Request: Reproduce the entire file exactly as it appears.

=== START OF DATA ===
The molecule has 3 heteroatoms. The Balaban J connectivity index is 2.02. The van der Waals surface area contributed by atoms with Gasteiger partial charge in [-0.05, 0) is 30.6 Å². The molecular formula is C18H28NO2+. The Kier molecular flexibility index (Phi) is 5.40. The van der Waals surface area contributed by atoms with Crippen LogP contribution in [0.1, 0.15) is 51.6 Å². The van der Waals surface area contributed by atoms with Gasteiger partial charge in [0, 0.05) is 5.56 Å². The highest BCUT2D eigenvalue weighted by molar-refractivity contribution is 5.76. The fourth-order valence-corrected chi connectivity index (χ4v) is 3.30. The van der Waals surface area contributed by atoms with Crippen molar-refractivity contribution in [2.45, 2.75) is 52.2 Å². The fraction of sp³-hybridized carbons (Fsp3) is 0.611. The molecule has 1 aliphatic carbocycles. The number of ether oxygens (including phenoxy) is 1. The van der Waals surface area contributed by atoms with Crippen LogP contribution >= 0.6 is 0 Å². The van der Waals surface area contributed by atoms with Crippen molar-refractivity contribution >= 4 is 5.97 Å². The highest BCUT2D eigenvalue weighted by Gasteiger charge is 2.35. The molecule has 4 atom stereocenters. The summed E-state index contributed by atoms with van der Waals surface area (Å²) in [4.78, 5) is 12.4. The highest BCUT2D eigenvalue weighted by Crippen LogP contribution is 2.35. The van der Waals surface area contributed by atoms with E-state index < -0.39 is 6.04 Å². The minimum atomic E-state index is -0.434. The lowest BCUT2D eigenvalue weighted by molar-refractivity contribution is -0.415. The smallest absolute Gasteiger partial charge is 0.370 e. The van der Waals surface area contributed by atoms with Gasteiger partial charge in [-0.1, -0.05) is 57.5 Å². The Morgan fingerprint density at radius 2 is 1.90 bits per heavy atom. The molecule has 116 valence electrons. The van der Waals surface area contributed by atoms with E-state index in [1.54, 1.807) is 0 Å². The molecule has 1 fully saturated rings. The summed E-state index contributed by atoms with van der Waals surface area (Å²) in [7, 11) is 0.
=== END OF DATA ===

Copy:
The molecule has 3 heteroatoms. The Balaban J connectivity index is 2.02. The van der Waals surface area contributed by atoms with Gasteiger partial charge in [-0.05, 0) is 30.6 Å². The molecular formula is C18H28NO2+. The Kier molecular flexibility index (Phi) is 5.40. The van der Waals surface area contributed by atoms with Crippen LogP contribution in [0.1, 0.15) is 51.6 Å². The van der Waals surface area contributed by atoms with Gasteiger partial charge in [0, 0.05) is 5.56 Å². The highest BCUT2D eigenvalue weighted by molar-refractivity contribution is 5.76. The fourth-order valence-corrected chi connectivity index (χ4v) is 3.30. The van der Waals surface area contributed by atoms with Crippen molar-refractivity contribution in [2.45, 2.75) is 52.2 Å². The fraction of sp³-hybridized carbons (Fsp3) is 0.611. The molecule has 1 aliphatic carbocycles. The number of ether oxygens (including phenoxy) is 1. The van der Waals surface area contributed by atoms with Crippen LogP contribution >= 0.6 is 0 Å². The van der Waals surface area contributed by atoms with Crippen molar-refractivity contribution >= 4 is 5.97 Å². The highest BCUT2D eigenvalue weighted by Gasteiger charge is 2.35. The molecule has 4 atom stereocenters. The summed E-state index contributed by atoms with van der Waals surface area (Å²) in [4.78, 5) is 12.4. The highest BCUT2D eigenvalue weighted by Crippen LogP contribution is 2.35. The van der Waals surface area contributed by atoms with E-state index < -0.39 is 6.04 Å². The minimum atomic E-state index is -0.434. The lowest BCUT2D eigenvalue weighted by molar-refractivity contribution is -0.415. The smallest absolute Gasteiger partial charge is 0.370 e. The van der Waals surface area contributed by atoms with Gasteiger partial charge in [-0.1, -0.05) is 57.5 Å². The Morgan fingerprint density at radius 2 is 1.90 bits per heavy atom. The molecule has 116 valence electrons. The van der Waals surface area contributed by atoms with E-state index in [1.54, 1.807) is 0 Å². The molecule has 1 fully saturated rings. The summed E-state index contributed by atoms with van der Waals surface area (Å²) in [7, 11) is 0.